Two killed in I-80 crash near Evanston
EVANSTON — A man and boy are dead after another man drove his pickup into vehicles that were stopped for a previous accident on Interstate 80 near Evanston on Sunday, July 18, according to the Wyoming Highway Patrol.
The fatal crash occurred around milepost 1 on Interstate 80, just west of Evanston.
A 2002 Toyota RAV-4 and 2013 Ford F-150 were stopped in traffic that afternoon due to an earlier crash blocking the roadway.
The driver of a 2018 GMC Sierra failed to see the stopped traffic and collided with the Toyota, causing the Toyota to hit the back of the Ford.
The driver of the GMC has been identified as 29-year-old Greeley, Colorado, resident Braylin Wertenberger. Wertenberger was not wearing his seatbelt and was transported to the Evanston Regional Hospital for injuries sustained in the crash.
The driver of the Toyota has been identified as 71-year-old Wolf Point, Montana, resident William J. Baker. Baker was wearing a seatbelt. He was transported by helicopter to the University of Utah, where he later succumbed to his injuries sustained in the crash. The juvenile passenger in the vehicle has been identified as Wolf Point, Montana, resident Scobey J. Baker. He was wearing a seatbelt and succumbed to injuries at the scene of the crash.
The remaining passenger in the vehicle has been identified as 19-year-old Wolf Point, Montana, resident Kade Baker. He was transported to Evanston Regional Hospital for injuries sustained in the crash.
The driver of the Ford and one passenger were not injured; the other passenger was transported to the hospital for treatment of injuries.
Driver inattention and speed on the part of Wertenberger are being investigated as potential contributing factors.
Converse County COVID cases roaring back as vaccination rates lag
GILLETTE — Converse County’s COVID-19 cases are increasing dramatically again, driving a major concern among local and state health officials who point to a low rate of vaccinations.
During the week ending July 4, Converse County had two reported active cases. On Monday, that figure augmented by 1,150% percent to 24 active cases, according to the Converse County Emergency Management Agency.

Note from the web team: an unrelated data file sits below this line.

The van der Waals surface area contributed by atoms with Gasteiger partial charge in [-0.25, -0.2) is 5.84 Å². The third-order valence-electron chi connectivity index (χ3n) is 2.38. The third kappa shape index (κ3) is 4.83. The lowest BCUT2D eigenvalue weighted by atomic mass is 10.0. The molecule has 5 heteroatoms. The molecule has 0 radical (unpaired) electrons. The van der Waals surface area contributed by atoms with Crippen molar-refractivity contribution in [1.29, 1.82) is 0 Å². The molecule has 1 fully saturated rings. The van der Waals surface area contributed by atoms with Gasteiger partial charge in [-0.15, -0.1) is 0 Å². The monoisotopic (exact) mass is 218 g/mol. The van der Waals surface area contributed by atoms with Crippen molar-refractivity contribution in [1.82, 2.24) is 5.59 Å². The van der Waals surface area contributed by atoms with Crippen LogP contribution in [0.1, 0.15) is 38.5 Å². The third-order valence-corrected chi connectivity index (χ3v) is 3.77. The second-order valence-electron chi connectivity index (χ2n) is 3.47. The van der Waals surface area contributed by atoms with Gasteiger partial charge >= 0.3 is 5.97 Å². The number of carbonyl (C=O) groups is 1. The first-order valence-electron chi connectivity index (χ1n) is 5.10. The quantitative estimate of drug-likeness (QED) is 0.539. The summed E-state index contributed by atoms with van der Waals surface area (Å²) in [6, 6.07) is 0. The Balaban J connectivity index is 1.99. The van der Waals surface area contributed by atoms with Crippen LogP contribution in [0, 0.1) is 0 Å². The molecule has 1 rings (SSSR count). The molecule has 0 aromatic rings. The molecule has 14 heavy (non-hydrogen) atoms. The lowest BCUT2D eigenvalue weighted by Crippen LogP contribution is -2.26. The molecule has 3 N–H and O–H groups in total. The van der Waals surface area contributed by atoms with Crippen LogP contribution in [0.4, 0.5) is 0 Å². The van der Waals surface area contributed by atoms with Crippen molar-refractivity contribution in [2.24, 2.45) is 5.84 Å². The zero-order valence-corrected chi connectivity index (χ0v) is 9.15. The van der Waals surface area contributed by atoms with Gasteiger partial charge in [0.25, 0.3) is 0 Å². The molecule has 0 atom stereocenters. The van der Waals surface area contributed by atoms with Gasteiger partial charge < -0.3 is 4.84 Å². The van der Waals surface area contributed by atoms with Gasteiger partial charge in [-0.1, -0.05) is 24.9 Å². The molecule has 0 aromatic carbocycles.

“That is a pretty dramatic increase, and it’s not showing signs of slowing down,” Converse County Public Health Nurse Manager Darcey Cowardin said.
Most of those new cases are from people who are unvaccinated, Cowardin said.
And those cases no longer are primarily older residents as it was a year ago. Of the new cases, 19 of those were of people 50 years old and younger, including three people who are under 20, according to the Converse County Emergency Management Agency.
“Right now, in the U.S. 98%- 99% of all deaths are related to (being) unvaccinated,” said Cowardin.
“We are certainly concerned about continued infections and expect the Delta variant is a factor,” said Kim Deti, Wyoming Department of Health spokeswoman. “The data indicates the Delta variant is more easily transmitted than other strains of COVID, meaning it is easier to spread to other people and to spread it to more people.”
“I totally understand we have severe pandemic fatigue,” said Cowardin. “We’re tired of this. We’re over it. But the only way to ensure we can continue to do those things and keep our families safe is to get the vaccine.”
Woman, 67, dies in Snake River guided fishing incident after boat overturned
JACKSON — A 67-year-old woman died on the Snake River shortly after noon Tuesday in a guided fishing accident when the drift boat she and two other people were in tipped at an eddyline, “began to take on water and kind of overturned,” said Cody Lockhart, Teton County Search and Rescue chief advisor.
“[The boat] hit a little whirlypool, and it was enough to suck the side under a little bit where it would take on water,” Lockhart said.
Lockhart said the woman was not from Jackson and was in the boat with a fellow tourist and a “longtime local fishing guide.” The guide and other people in the boat were able to swim to safety and were uninjured, Lockhart added.
Whether the woman or any of the others in the boat were wearing personal floatation devices at the time of the incident “is under investigation,” Teton County Sheriff Matt Carr said.
“Significant resources were there in a timely manner — SAR and Fire/EMS — but we weren’t able to get her heart back,” Lockhart said. “We worked it for a while. Like, they worked it for a significant amount of time” using CPR to try to revive her.
The woman’s identity will not be available until notification of next-of-kin is completed, which could be Wednesday or even later in the week, Carr said.
“This incident serves as a tragic reminder that accidents on the river can happen at any time, and often occur quickly with severe consequences,” Search and Rescue officials wrote in a statement.
Sweetwater County health officials warn of epidemic of the unvaccinated
ROCK SPRINGS — While coronavirus cases have slowly declined in Sweetwater County, health leaders said the trend could easily be reversed due to the community’s low vaccination rate and more infectious variations of COVID-19 appearing in Wyoming.